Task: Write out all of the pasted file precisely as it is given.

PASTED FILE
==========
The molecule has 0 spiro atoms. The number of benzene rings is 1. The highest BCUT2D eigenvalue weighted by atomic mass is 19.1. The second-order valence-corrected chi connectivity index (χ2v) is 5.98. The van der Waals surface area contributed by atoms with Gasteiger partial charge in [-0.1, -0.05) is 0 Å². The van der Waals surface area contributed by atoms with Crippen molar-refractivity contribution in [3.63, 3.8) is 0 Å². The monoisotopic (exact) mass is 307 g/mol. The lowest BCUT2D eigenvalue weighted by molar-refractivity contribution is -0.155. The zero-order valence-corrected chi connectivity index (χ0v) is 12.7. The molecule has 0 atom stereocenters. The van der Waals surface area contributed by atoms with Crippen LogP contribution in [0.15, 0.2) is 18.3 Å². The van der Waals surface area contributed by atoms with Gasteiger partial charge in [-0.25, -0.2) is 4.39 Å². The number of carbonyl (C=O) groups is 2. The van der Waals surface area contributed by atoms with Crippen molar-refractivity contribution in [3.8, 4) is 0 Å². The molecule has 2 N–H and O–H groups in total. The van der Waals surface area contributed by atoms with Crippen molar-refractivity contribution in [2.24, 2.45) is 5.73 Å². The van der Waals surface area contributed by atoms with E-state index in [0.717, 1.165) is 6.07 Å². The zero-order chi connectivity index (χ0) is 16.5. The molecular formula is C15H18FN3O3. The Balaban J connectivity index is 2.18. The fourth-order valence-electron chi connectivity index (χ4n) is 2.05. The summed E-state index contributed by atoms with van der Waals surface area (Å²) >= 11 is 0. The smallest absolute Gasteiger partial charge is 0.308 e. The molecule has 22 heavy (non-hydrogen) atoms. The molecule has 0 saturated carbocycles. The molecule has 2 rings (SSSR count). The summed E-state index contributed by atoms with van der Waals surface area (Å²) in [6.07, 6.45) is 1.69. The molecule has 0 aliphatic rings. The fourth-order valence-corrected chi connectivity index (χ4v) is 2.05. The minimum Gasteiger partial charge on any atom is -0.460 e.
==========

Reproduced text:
The molecule has 0 spiro atoms. The number of benzene rings is 1. The highest BCUT2D eigenvalue weighted by atomic mass is 19.1. The second-order valence-corrected chi connectivity index (χ2v) is 5.98. The van der Waals surface area contributed by atoms with Gasteiger partial charge in [-0.1, -0.05) is 0 Å². The van der Waals surface area contributed by atoms with Crippen molar-refractivity contribution in [3.63, 3.8) is 0 Å². The monoisotopic (exact) mass is 307 g/mol. The lowest BCUT2D eigenvalue weighted by molar-refractivity contribution is -0.155. The zero-order valence-corrected chi connectivity index (χ0v) is 12.7. The molecule has 0 atom stereocenters. The van der Waals surface area contributed by atoms with Crippen LogP contribution in [0.15, 0.2) is 18.3 Å². The van der Waals surface area contributed by atoms with Gasteiger partial charge in [-0.25, -0.2) is 4.39 Å². The number of carbonyl (C=O) groups is 2. The van der Waals surface area contributed by atoms with Crippen molar-refractivity contribution in [3.8, 4) is 0 Å². The molecule has 2 N–H and O–H groups in total. The van der Waals surface area contributed by atoms with Crippen molar-refractivity contribution in [2.24, 2.45) is 5.73 Å². The van der Waals surface area contributed by atoms with E-state index in [0.717, 1.165) is 6.07 Å². The zero-order chi connectivity index (χ0) is 16.5. The molecular formula is C15H18FN3O3. The Balaban J connectivity index is 2.18. The fourth-order valence-electron chi connectivity index (χ4n) is 2.05. The summed E-state index contributed by atoms with van der Waals surface area (Å²) >= 11 is 0. The smallest absolute Gasteiger partial charge is 0.308 e. The molecule has 22 heavy (non-hydrogen) atoms. The molecule has 0 saturated carbocycles. The molecule has 2 rings (SSSR count). The summed E-state index contributed by atoms with van der Waals surface area (Å²) in [6.07, 6.45) is 1.69. The molecule has 0 aliphatic rings. The fourth-order valence-corrected chi connectivity index (χ4v) is 2.05. The minimum Gasteiger partial charge on any atom is -0.460 e.